Photo by Trista Wynne
This, however, is exactly what Martin Luther means when he says we are both saint and sinner. Long before him, the apostle Paul talked about the two parts of himself that battle one another. Flesh and spirit are the terms Paul used.
No matter whether we use terms of flesh and spirit, saint and sinner, wheat and weeds, or living and dead, we are all referring to the same phenomenon. At the church we attended this morning, we looked at the parable of the wheat and the weeds. In this parable, Jesus talks about the harvest fruit growing up right alongside of the weeds in His garden. The wheat was sown by the Lord and the weeds were sown by the adversary, and both are growing together until the day of the Great Harvest.
If we think that we are only wheat, we're likely reading the parable wrongly. If we think we are only a weed, the same is also true. At the present time, we are both, and we are neither, just like a zombie. The day will come when all of the parts of us that resemble weeds will be blown away like chaff in the wind. All that remains will shine like the sun and we will be a glorious sight for our Lord and God.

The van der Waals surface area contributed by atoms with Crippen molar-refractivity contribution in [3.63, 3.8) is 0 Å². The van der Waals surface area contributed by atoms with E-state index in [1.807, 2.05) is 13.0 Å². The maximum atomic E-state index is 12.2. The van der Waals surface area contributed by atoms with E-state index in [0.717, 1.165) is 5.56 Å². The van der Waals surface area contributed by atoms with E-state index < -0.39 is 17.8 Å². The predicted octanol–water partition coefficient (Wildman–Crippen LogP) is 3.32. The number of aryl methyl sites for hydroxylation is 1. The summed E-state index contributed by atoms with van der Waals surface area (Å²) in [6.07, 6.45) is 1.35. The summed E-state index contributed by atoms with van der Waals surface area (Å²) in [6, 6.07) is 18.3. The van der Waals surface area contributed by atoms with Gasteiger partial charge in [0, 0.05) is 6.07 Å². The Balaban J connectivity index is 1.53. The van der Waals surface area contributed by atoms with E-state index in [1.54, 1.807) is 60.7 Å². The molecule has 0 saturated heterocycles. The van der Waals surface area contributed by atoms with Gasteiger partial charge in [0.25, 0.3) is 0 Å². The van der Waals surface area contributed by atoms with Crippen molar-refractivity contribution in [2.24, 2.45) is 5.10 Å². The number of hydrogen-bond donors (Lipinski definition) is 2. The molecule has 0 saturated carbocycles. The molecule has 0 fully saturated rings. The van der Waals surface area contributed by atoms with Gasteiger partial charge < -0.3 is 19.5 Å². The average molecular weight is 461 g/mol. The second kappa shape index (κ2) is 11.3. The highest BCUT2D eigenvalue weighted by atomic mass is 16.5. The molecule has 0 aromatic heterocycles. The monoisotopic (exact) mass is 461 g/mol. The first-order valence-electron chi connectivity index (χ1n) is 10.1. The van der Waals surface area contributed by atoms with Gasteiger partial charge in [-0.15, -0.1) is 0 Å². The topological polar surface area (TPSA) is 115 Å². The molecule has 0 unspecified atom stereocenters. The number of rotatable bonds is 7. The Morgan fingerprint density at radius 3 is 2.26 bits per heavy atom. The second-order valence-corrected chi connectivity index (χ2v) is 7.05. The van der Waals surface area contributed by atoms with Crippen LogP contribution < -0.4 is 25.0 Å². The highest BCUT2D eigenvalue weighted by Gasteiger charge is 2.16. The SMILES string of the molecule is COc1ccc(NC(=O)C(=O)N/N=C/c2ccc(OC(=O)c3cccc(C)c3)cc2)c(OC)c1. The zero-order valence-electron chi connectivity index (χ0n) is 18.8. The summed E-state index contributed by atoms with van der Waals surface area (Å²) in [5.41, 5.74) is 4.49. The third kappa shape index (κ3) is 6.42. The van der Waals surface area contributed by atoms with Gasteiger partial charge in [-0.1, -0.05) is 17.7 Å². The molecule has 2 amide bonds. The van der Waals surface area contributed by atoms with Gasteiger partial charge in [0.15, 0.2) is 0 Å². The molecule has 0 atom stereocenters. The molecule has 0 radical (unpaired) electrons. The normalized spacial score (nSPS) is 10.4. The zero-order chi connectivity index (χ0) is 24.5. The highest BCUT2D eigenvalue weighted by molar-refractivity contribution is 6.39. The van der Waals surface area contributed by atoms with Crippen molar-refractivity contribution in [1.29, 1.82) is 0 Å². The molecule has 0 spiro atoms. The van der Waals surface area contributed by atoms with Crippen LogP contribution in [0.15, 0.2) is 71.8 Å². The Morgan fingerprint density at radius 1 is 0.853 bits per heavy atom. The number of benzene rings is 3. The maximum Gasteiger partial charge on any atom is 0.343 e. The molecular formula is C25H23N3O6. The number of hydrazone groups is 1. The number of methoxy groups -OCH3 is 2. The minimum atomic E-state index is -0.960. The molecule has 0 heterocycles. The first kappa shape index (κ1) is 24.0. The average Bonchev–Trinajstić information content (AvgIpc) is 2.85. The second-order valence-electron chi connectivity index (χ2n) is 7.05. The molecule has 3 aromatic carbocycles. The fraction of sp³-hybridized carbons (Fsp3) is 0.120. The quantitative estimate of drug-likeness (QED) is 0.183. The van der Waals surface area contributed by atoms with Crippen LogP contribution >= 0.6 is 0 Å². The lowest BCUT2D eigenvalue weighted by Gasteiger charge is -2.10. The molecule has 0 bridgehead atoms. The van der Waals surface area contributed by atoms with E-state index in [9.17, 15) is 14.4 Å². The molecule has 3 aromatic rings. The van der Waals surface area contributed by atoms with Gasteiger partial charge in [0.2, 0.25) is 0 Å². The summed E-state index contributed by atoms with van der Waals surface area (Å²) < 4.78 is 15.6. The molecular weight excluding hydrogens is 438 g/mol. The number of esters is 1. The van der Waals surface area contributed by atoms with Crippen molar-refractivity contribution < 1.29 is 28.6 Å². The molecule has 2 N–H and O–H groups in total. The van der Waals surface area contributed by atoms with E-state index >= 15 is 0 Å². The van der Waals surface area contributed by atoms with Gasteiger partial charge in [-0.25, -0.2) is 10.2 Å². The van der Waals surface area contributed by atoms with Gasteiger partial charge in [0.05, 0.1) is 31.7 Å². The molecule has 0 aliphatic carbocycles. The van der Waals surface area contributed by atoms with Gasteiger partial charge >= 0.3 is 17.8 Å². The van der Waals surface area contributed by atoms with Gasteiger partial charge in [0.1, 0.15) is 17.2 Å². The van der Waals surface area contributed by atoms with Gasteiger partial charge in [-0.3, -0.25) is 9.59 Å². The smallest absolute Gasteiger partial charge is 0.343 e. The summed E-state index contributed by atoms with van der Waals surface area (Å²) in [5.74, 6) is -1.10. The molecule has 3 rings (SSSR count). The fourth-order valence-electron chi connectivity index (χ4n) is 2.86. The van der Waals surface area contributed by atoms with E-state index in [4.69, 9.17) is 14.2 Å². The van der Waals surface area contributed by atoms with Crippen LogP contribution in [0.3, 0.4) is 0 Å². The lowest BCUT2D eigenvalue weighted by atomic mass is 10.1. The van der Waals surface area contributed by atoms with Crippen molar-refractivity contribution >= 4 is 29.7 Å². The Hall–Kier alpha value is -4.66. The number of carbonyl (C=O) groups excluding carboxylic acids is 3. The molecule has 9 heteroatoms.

We look forward to that day because we know that all things will be made new and there will be no more suffering, death, tears or war. We will not have the desires to trample or maul one another in order to reach the top of the mountain. We won't bite and claw one another to feed an insatiable appetite. Peace, justice and mercy will abound. Until that day comes, dear ones, we simply wrestle with the fact that both life and death abide within us. We do not wrestle alone. Our Lord is working with us, and those who have fought this fight before us are encouraging us along the way.
Be strong, dear ones, and know that the Spirit is breathing new life into you even as you read this. The day of the Lord will be very good, and that day is coming quickly. May God bless you and hold us all close as do what we can to become signs of life in a living-dead world.